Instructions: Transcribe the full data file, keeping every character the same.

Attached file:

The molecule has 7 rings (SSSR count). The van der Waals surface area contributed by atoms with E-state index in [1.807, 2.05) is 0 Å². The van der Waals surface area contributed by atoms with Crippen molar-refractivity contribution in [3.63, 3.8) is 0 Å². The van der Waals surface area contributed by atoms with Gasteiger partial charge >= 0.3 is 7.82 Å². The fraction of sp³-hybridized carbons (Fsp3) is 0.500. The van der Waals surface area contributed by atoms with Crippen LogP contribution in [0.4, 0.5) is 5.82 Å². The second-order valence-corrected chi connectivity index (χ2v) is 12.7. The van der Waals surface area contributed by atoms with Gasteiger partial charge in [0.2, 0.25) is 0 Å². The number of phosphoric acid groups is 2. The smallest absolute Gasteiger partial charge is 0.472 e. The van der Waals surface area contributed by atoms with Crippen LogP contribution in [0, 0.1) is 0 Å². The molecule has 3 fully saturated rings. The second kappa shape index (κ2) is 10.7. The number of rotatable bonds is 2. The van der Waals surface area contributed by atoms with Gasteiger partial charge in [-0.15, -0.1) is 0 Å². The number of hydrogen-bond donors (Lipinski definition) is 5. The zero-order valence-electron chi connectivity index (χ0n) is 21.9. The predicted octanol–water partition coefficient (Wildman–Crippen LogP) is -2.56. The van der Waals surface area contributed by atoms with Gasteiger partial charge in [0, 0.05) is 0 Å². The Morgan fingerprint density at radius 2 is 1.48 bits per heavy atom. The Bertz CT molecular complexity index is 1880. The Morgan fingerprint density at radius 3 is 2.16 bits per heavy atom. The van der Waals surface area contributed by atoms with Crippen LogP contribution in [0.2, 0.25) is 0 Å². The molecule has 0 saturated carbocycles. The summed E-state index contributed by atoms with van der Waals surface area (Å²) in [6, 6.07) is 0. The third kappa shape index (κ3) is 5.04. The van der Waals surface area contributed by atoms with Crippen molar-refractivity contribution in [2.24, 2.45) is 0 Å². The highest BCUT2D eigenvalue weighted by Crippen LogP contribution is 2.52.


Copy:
The molecule has 7 rings (SSSR count). The van der Waals surface area contributed by atoms with E-state index in [1.807, 2.05) is 0 Å². The van der Waals surface area contributed by atoms with Crippen molar-refractivity contribution in [3.63, 3.8) is 0 Å². The van der Waals surface area contributed by atoms with Gasteiger partial charge >= 0.3 is 7.82 Å². The fraction of sp³-hybridized carbons (Fsp3) is 0.500. The van der Waals surface area contributed by atoms with Crippen LogP contribution in [0.4, 0.5) is 5.82 Å². The second-order valence-corrected chi connectivity index (χ2v) is 12.7. The van der Waals surface area contributed by atoms with Gasteiger partial charge in [0.2, 0.25) is 0 Å². The number of phosphoric acid groups is 2. The smallest absolute Gasteiger partial charge is 0.472 e. The van der Waals surface area contributed by atoms with Crippen LogP contribution in [0, 0.1) is 0 Å². The molecule has 3 fully saturated rings. The second kappa shape index (κ2) is 10.7. The number of rotatable bonds is 2. The van der Waals surface area contributed by atoms with Gasteiger partial charge in [-0.15, -0.1) is 0 Å². The number of hydrogen-bond donors (Lipinski definition) is 5. The zero-order valence-electron chi connectivity index (χ0n) is 21.9. The predicted octanol–water partition coefficient (Wildman–Crippen LogP) is -2.56. The van der Waals surface area contributed by atoms with Gasteiger partial charge in [0, 0.05) is 0 Å². The Morgan fingerprint density at radius 2 is 1.48 bits per heavy atom. The Bertz CT molecular complexity index is 1880. The Morgan fingerprint density at radius 3 is 2.16 bits per heavy atom. The van der Waals surface area contributed by atoms with Crippen LogP contribution in [0.2, 0.25) is 0 Å². The molecule has 0 saturated carbocycles. The summed E-state index contributed by atoms with van der Waals surface area (Å²) in [6, 6.07) is 0. The third kappa shape index (κ3) is 5.04. The van der Waals surface area contributed by atoms with Crippen molar-refractivity contribution in [2.24, 2.45) is 0 Å². The highest BCUT2D eigenvalue weighted by Crippen LogP contribution is 2.52.